The somewhat enigmatically named ‘Battles’ is not so much a band as they are a living, breathing organism. Since their 2004 formation, the group has churned out a stream of muscular releases, with thee EP’s and their 2007 full-length debut, “Mirrored.” Known heavy exercises in experimental flourish, Battles have taken a few risks within their short career, and suffered a few pitfalls in between.

Perhaps the biggest so far was the announcement in 2010 that founding member Tyondai Braxton would be leaving the group in pursuit of a solo career. For such an avant-garde act this came as a surprise, as Braxton would be the closest member of the group that one could describe as a “front man” with his pitch-shifted vocals and teased out curls that became a staple of their pulsating live performances. Its an almost Bon Scott type loss in comparison.

With this year’s “Gloss Drop” Battles have proven that when a piece of the machine comes loose, the best thing to do is forge on. Without Braxton, the band continues their intense brand of prog and kraut-rock fusion with no signs of slowing down. As a three-piece the band have found a new intensity as well as a new bandleader in drummer John Stanier. This guy deserves some sort of award. He is a rhythmic juggernaut and displays virtuosic capabilities behind the kit, pumping life into a band that almost seemed to have lost its purpose.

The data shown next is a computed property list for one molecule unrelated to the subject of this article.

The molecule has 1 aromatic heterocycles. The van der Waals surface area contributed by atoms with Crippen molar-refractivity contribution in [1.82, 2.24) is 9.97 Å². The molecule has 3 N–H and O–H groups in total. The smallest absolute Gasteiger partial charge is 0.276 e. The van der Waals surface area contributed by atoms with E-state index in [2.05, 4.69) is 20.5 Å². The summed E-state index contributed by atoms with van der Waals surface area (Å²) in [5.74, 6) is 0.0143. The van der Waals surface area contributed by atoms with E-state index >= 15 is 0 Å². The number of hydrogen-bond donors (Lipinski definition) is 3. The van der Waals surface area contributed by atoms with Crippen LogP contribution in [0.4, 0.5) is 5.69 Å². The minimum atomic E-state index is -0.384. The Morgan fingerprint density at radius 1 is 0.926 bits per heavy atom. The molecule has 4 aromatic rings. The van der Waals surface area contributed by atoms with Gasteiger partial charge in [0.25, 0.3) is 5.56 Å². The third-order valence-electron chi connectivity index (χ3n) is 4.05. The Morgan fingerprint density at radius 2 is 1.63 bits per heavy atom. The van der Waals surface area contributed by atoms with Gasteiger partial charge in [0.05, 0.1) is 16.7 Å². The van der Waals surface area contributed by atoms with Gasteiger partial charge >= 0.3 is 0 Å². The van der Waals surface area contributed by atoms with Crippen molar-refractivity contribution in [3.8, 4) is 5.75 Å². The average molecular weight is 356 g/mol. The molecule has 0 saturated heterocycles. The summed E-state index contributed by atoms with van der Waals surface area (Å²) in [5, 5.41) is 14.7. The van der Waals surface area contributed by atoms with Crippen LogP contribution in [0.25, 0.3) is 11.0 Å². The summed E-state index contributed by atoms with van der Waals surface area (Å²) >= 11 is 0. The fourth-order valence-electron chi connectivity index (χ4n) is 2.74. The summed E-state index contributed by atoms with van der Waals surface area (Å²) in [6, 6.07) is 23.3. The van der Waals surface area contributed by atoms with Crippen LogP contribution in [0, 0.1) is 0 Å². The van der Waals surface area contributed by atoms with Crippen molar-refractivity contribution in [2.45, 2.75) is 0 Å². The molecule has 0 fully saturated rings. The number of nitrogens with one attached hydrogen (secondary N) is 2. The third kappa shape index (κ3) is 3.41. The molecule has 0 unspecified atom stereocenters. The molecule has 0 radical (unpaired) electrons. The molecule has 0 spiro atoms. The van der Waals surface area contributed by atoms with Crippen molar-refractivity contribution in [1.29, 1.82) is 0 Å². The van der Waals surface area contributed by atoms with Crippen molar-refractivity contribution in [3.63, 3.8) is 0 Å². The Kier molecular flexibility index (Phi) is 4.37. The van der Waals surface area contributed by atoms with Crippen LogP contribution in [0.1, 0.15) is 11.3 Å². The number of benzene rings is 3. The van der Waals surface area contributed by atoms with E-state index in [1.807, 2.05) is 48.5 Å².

In the absence of the group’s lead vocalist, the album also benefits from a stellar lineup of guest singers, including new-wave icon Gary Numan and the angelic Blonde Redhead front-woman Kazu Makino. But best of all is the appearance of Cologne by-way-of Santiago dance producer Matias Aguayo, who turns in a wild and playful performance on the summer jam “Ice Cream.” A song that makes you wish the band would consider turning this trio back into a four piece, as the groups primal and interweaving rhythms play well behind Aguayo’s high pitched yelps.


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It is never easy for a band to recover from the loss of its front man. In most cases, they are the point of entry for most listeners and the overall defining characteristic to any musical act. But on “Gloss Drop,” Battles have proven that they should not be so easily defined. They are an ever-changing and expanding musical force, and one that shows that, sometimes, in order to move forward a band needs to simplify.

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